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IT Briefcase Exclusive Interview: Endpoint Security, Ransomware and the End of Evasive Malware

August 17, 2017 No Comments

Ransomware comes in many forms. One strategy commonly used in ransomware attacks is to cloak malicious actions within legitimate looking programs. This combination allows the ransomware to bypass existing security defenses and avoid detection.

Unfortunately, unlike other types of malware that may take some time to execute, providing you a brief window to detect the breach before any damage is done, by the time you’ve detected ransomware – your data has already been encrypted.

So how can you ensure prevention before detection?

Lenny Zeltser, Vice President of Products at Minerva explains:

  • Q. Tell me a little bit about Minerva. What makes the Anti-Evasion Platform stand out from the competition?

A. Minerva is the only company I know that’s focused squarely on protecting endpoints from attacks designed to evade the organization’s existing defenses. We do this without scanning files or processes to flag them as malicious or benign. Instead, our solution causes malware to self-convict as it attempts to get around baseline anti-malware products. We do this by employing elements of deception on the endpoint, lying to malware regarding its environment in a way that causes the malicious program to disarm itself before any damage is done.

  • Q. What role does Minerva technology play in endpoint security?

A. For as long as there will be anti-malware tools, there will be malware designed to bypass them. Minerva’s technology blocks these attempts to evade detection, defending the endpoint against threats regardless of their infection mechanism. Minerva’s Anti-Evasion Platform not only ensures that baseline anti-virus works as intended, but also stops attacks that would have required costly investigations and remediation. We augment, rather than replace existing defenses. As a result, Minerva’s customers can prevent intrusions that otherwise would have required onerous investigations or post-incident cleanup.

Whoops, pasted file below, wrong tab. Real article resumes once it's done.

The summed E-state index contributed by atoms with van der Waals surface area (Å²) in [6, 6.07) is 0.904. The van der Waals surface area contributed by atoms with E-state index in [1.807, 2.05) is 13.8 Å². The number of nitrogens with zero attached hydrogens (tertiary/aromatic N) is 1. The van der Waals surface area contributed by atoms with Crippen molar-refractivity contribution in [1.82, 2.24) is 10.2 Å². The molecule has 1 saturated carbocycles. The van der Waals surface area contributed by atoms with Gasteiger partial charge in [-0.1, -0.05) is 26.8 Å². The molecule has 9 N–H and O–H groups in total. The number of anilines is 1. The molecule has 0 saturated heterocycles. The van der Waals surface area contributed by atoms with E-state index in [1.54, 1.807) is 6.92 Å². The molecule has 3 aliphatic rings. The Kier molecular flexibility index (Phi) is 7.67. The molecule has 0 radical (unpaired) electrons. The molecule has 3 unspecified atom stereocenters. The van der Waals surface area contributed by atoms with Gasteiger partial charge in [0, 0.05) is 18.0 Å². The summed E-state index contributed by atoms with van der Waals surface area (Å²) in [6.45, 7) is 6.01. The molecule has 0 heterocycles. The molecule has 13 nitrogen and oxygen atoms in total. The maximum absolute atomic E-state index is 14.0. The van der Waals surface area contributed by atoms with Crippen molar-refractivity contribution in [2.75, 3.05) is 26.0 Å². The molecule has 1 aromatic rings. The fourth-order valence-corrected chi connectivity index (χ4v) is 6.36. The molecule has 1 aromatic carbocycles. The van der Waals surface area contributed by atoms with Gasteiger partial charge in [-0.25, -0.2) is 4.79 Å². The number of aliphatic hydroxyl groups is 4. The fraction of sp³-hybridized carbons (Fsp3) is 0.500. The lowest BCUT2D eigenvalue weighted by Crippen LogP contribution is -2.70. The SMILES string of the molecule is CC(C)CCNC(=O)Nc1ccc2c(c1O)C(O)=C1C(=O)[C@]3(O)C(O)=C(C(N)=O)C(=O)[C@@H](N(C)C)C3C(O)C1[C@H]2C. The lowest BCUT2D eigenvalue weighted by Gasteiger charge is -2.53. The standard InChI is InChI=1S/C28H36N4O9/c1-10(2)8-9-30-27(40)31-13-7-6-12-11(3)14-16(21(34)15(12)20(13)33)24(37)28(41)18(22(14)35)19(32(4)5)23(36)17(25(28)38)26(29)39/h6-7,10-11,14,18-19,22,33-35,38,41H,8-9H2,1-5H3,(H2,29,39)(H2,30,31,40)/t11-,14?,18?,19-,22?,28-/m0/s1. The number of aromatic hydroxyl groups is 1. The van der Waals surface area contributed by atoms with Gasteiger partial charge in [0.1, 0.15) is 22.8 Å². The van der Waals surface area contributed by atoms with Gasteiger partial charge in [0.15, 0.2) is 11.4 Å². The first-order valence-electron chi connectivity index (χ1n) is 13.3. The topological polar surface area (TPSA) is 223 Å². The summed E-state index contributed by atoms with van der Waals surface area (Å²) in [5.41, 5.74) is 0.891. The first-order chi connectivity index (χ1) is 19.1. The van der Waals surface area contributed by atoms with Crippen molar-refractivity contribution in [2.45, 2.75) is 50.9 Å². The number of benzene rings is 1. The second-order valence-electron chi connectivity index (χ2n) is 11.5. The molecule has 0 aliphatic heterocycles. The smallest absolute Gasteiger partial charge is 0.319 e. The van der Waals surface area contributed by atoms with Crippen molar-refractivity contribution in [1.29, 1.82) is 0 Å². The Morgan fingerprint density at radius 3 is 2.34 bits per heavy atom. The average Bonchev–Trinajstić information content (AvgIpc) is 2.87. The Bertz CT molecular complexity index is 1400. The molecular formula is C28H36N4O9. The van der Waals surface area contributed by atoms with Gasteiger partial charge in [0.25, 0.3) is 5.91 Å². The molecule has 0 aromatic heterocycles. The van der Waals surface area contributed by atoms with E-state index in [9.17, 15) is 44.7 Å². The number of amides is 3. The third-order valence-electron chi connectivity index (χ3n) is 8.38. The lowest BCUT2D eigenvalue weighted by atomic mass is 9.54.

• Q. Do you feel the time has come to reset how we think about traditional endpoint security?

A. It’s great to see anti-virus and other baseline anti-malware vendors investing into evolving their approaches to detecting malicious software and related endpoint threats. These tools continue to advance in response to the changing attack tactics; similarly, attackers continue to adapt to keep up with the anti-malware advancements. Unfortunately, this never-ending cycle ensures that there will always remain a gap between the threats that are blocked and those that penetrate defenses.

To close this gap, enterprises need to step outside the cycle by disrupting the methods that adversaries use to evade detection, cutting off the options available to malware authors to bypass baseline anti-malware protection. That’s what Minerva does—our Anti-Evasion Platform uses deception on the endpoint to turn the use of evasion tactics into a weakness. This is a novel and practical addition to the traditional endpoint security stack that hasn’t existed earlier.

  • Q. Can you give us a specific example of a Minerva deployment and why it has been successful?

A. A leading worldwide shipping carrier deployed Minerva to significantly improve their endpoint defense strategy. They were able to rollout the solution within less than a week and saw immediate results. The number of ransomware attacks on them was reduced dramatically. This not only prevented the destruction of data, but also relieved the SOC team from having to investigate numerous alerts that would have resulted in days wasted on incident response.

  • Q. Ransomware is all over the news these days. How does a ransomware attack work and why the sudden spike and how do we tackle this problem?